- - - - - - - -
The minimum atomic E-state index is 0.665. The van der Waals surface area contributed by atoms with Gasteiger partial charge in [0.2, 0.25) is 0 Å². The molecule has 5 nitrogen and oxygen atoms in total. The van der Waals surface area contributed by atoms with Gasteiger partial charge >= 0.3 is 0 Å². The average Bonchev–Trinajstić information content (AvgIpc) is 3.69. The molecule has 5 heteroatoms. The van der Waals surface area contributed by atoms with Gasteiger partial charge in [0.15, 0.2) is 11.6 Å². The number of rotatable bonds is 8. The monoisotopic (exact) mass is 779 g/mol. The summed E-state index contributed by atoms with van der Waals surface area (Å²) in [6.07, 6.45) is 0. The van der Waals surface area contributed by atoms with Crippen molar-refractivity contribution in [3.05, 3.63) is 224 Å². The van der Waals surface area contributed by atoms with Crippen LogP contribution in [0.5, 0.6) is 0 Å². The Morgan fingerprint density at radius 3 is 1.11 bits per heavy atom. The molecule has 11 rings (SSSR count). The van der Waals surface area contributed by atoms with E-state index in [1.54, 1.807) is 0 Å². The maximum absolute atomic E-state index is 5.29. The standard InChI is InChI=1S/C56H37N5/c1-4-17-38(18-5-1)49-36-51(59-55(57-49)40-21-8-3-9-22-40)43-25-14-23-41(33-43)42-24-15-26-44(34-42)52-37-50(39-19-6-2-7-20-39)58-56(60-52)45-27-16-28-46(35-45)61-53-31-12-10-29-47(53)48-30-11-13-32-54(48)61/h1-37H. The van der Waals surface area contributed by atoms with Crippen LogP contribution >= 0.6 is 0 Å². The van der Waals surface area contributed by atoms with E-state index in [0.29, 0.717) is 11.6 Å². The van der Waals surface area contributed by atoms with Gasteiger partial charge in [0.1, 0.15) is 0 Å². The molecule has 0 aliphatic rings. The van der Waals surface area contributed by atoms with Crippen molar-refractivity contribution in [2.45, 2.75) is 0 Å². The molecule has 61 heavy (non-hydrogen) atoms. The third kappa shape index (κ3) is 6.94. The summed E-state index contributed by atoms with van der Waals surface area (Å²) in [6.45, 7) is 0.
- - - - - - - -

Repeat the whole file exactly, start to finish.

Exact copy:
The minimum atomic E-state index is 0.665. The van der Waals surface area contributed by atoms with Gasteiger partial charge in [0.2, 0.25) is 0 Å². The molecule has 5 nitrogen and oxygen atoms in total. The van der Waals surface area contributed by atoms with Gasteiger partial charge >= 0.3 is 0 Å². The average Bonchev–Trinajstić information content (AvgIpc) is 3.69. The molecule has 5 heteroatoms. The van der Waals surface area contributed by atoms with Gasteiger partial charge in [0.15, 0.2) is 11.6 Å². The number of rotatable bonds is 8. The monoisotopic (exact) mass is 779 g/mol. The summed E-state index contributed by atoms with van der Waals surface area (Å²) in [6.07, 6.45) is 0. The van der Waals surface area contributed by atoms with Crippen molar-refractivity contribution in [3.05, 3.63) is 224 Å². The van der Waals surface area contributed by atoms with Crippen LogP contribution in [0.5, 0.6) is 0 Å². The Morgan fingerprint density at radius 3 is 1.11 bits per heavy atom. The molecule has 11 rings (SSSR count). The van der Waals surface area contributed by atoms with E-state index in [1.54, 1.807) is 0 Å². The maximum absolute atomic E-state index is 5.29. The standard InChI is InChI=1S/C56H37N5/c1-4-17-38(18-5-1)49-36-51(59-55(57-49)40-21-8-3-9-22-40)43-25-14-23-41(33-43)42-24-15-26-44(34-42)52-37-50(39-19-6-2-7-20-39)58-56(60-52)45-27-16-28-46(35-45)61-53-31-12-10-29-47(53)48-30-11-13-32-54(48)61/h1-37H. The van der Waals surface area contributed by atoms with Crippen LogP contribution >= 0.6 is 0 Å². The van der Waals surface area contributed by atoms with E-state index in [0.29, 0.717) is 11.6 Å². The van der Waals surface area contributed by atoms with Gasteiger partial charge in [0.1, 0.15) is 0 Å². The molecule has 0 aliphatic rings. The van der Waals surface area contributed by atoms with Crippen molar-refractivity contribution in [2.45, 2.75) is 0 Å². The molecule has 61 heavy (non-hydrogen) atoms. The third kappa shape index (κ3) is 6.94. The summed E-state index contributed by atoms with van der Waals surface area (Å²) in [6.45, 7) is 0.